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Two Door Cinema Club return to the fold with eclectic, genre-splitting album False Alarm

"False Alarm"

Release date: 21 June 2019
Two door cinema club false alarm album artwork 2
14 June 2019, 09:37 Written by Bobby Rathore
Two Door Cinema Club’s latest album False Alarm splits the band’s genetic makeup, delving into uncharted territory in a brave attempt to revamp their sound.

False Alarm is an album which begins with the familiar, before plundering the band’s avid fans and listeners into a whole new Two Door Cinema Club universe. It is an album that either spins out of control in a desperate effort to break the norm; or, is a work of genius reinvention that has been a gradual change in the making since their previous studio album Gameshow. The more the album is played on loop, the more the idea of it being a genius reinvention turns into a genuine realisation.

False Alarm as a title could be a reference to the organised chaos Two Door Cinema Club have created when putting this suite of songs together; assimilate the tracks individually, and each one shines through like a hidden gem in an eclectic, indie playlist. Tracks such as “Satellite” and “Once” showcase a new Two Door Cinema Club unlike anything we’ve heard, flying close to the likes of Glass Animals, Phoenix and Tame Impala.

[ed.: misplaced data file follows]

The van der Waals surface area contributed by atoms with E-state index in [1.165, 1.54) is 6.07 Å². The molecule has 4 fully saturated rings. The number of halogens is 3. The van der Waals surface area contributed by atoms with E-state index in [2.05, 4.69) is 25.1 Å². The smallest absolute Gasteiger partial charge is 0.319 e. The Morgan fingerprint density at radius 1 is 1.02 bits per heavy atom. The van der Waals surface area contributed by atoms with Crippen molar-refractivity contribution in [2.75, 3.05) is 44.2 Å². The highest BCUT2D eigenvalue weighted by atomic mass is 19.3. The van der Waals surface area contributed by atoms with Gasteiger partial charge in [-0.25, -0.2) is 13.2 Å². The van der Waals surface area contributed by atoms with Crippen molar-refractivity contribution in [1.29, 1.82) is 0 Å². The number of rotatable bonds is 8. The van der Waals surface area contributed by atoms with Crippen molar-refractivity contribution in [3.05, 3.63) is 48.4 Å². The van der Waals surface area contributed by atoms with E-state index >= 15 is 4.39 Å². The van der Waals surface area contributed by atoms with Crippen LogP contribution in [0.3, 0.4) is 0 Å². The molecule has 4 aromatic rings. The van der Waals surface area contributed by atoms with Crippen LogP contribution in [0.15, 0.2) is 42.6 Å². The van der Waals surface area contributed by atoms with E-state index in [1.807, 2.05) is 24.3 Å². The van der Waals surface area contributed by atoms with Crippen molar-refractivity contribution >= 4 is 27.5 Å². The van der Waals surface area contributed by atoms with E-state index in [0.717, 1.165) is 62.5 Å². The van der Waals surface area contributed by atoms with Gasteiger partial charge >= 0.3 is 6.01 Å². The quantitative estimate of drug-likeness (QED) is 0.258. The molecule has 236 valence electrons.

The band’s clear understanding to keep abreast of industry trends in popular and indie genre development, ensuring they are not lost in the sea of homogeneity and mediocrity, is definitely something that False Alarm makes evident. “Already Gone” is a track that brings Tame Impala’s Kevin Parker to mind, with the versatile vocals of Alex Trimble in full flight, going higher than he has done previously and to great effect.

After four years of waiting and watching, False Alarm is an album which reminds us of so many different artists in the past four years of music, never committing to one predictable sound. It is a unique album that splits the Two Door Cinema Club sound in half, in the same way that it is bound to split opinions.

If the job was to create a new, adventurous sound to complete a transformation in the making since Gameshow, these guys have definitely done the job. This is an album of bold, aggressive regeneration that does not fall short.

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